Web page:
New Delhi: The Supreme Court on Thursday relaxed some provisions of 2016 Maharashtra law imposing restrictions on licensing and functioning of dance bars in state. The development paves the way for their opening in Mumbai and other cities in Maharashtra.
A bench headed by Justice A K Sikri quashed certain provisions of the Maharashtra Prohibition of Obscene Dance in Hotels, Restaurants and Bar Rooms and Protection of Dignity of Women (Working therein) Act, 2016.
The top court said that there cannot be total prohibition on dance bars by imposing stringent and unreasonable conditions to get licence for dance bar.
“From 2005 till date, not a single person has been given licence (for dance bars). It cannot be done. There can be regulations but it cannot amount to total prohibition,” the bench said while pronouncing the judgement.
The court also set aside the Maharashtra government’s ruling for mandatory installation of CCTV cameras inside dance bars, saying that it violates privacy.
It also quashed the rule for segregation of dancing stage from the area where are drinks are served inside the bar. The court allowed tips to performers but disallowed showering of currency on them.
Furthering easing the provisions for dance bars, it also quashed the provision mandating that they should be 1 km away from religious places and educational institutions.
On August 30 last year, the top court had issued a notice to the Maharashtra Government over the new law for dance bar licences asking it to reply within six months. The Dance Bar Regulation Bill, which was unanimously passed by the Maharashtra Assembly on April 13, also prohibited serving liquor in performance areas. It also imposed heavy penalties on dance bar owners and customers for not following these rules.
On January 11, last year, the apex court had directed the Maharashtra government to expeditiously decide the pending applications for licences to open dance bars under the old rules and the directions issued by the court from time to time.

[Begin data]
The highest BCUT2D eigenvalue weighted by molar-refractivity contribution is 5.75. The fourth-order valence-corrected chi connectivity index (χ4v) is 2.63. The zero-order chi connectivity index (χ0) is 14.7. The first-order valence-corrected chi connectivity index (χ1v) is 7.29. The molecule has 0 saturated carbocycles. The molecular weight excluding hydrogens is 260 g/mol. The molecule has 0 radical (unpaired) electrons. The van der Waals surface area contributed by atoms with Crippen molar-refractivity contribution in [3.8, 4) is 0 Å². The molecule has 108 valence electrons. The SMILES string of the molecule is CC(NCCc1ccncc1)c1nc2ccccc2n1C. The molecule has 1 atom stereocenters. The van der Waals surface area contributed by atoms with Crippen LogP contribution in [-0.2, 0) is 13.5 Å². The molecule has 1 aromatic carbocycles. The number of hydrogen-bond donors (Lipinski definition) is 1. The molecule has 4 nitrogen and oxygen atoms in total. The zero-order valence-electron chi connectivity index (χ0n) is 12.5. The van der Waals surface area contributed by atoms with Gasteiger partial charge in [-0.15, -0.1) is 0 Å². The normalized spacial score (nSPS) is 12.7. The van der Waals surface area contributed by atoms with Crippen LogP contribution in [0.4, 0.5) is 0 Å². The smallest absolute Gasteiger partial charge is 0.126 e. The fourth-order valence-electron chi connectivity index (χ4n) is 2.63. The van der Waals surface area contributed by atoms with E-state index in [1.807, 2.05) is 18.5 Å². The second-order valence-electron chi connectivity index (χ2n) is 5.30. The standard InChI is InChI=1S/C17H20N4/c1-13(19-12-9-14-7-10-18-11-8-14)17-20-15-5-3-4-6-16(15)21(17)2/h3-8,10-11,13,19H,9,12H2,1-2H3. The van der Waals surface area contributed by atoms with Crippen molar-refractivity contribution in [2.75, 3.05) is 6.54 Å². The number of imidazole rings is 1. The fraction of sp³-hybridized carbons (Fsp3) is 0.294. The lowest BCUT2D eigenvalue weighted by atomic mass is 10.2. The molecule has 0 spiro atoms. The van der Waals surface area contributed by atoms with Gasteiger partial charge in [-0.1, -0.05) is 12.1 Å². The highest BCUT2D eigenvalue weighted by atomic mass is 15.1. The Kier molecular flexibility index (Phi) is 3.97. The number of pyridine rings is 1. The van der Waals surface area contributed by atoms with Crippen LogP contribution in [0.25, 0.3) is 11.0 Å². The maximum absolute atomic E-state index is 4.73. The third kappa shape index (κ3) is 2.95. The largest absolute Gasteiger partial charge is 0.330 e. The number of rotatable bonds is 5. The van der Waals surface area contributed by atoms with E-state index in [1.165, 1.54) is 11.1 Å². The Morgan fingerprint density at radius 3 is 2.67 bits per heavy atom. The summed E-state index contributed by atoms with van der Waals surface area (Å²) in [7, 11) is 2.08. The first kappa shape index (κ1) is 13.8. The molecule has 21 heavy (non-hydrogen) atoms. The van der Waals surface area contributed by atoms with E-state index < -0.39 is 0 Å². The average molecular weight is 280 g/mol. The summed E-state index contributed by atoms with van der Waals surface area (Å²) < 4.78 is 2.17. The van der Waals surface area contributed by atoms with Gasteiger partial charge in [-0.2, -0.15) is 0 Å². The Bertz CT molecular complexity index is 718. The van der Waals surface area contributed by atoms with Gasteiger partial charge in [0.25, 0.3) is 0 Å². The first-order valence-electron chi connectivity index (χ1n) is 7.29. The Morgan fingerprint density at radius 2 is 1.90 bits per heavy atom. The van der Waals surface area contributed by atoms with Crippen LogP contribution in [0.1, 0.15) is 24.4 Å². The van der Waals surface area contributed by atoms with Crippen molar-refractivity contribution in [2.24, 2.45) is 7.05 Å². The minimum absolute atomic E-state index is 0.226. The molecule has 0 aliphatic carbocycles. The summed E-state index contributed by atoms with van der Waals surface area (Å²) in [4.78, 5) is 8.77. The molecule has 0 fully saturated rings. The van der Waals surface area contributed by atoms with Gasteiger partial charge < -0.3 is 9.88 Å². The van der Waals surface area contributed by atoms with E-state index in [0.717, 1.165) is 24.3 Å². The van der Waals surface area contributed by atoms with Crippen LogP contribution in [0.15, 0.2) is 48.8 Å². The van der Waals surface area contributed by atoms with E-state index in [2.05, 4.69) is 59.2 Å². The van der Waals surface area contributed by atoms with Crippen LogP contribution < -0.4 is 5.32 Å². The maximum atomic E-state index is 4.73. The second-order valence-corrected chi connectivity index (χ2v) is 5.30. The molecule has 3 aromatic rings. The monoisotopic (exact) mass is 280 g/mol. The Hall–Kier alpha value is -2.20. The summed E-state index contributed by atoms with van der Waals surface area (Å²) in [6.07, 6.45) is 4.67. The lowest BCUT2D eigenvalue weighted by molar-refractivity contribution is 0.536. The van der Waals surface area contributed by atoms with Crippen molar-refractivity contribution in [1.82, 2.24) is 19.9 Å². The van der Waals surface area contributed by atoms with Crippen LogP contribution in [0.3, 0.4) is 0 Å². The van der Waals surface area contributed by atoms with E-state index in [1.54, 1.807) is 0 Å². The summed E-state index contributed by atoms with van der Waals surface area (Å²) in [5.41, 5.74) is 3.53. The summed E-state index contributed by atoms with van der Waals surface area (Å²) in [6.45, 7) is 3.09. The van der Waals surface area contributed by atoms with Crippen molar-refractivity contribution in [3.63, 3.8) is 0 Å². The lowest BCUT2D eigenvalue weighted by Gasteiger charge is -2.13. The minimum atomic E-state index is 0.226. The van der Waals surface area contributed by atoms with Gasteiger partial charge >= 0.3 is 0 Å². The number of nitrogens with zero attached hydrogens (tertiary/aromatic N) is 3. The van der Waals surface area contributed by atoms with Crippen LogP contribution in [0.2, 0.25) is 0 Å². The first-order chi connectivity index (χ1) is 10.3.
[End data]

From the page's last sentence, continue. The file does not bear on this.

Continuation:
The court had asked the authorities to keep in mind an order of November 24, 2016, in which it had asked the applicants, who have not been granted licence, to submit their applications to the authority to get the licence, and said the licences should be given to them on grounds of parity with those who have already been given.
The Maharashtra government, in an affidavit filed before the court, had earlier defended the operation of a new law meant to regulate licensing and functioning of dance bars in the state.
“It was observed that such dances were derogatory to the dignity of women and were likely to deprave, corrupt or injure public morality,” the state government had said in its reply.
“It was also brought to the notice of the state government that the places where such dances were staged were used as places for immoral activities and also as a place for solicitation for the purpose of prostitution,” it had said.
The state government said that prevention of obscenity in public places is a part of public policy in India and was reflected in provision of Indian Penal Code (IPC).
“Maharashtra Prohibition of Obscene Dance in Hotels, Restaurants and Bar Rooms and Protection of Dignity of Women (working therein) Act, 2016 gives effect to such Public Policy,” it had said.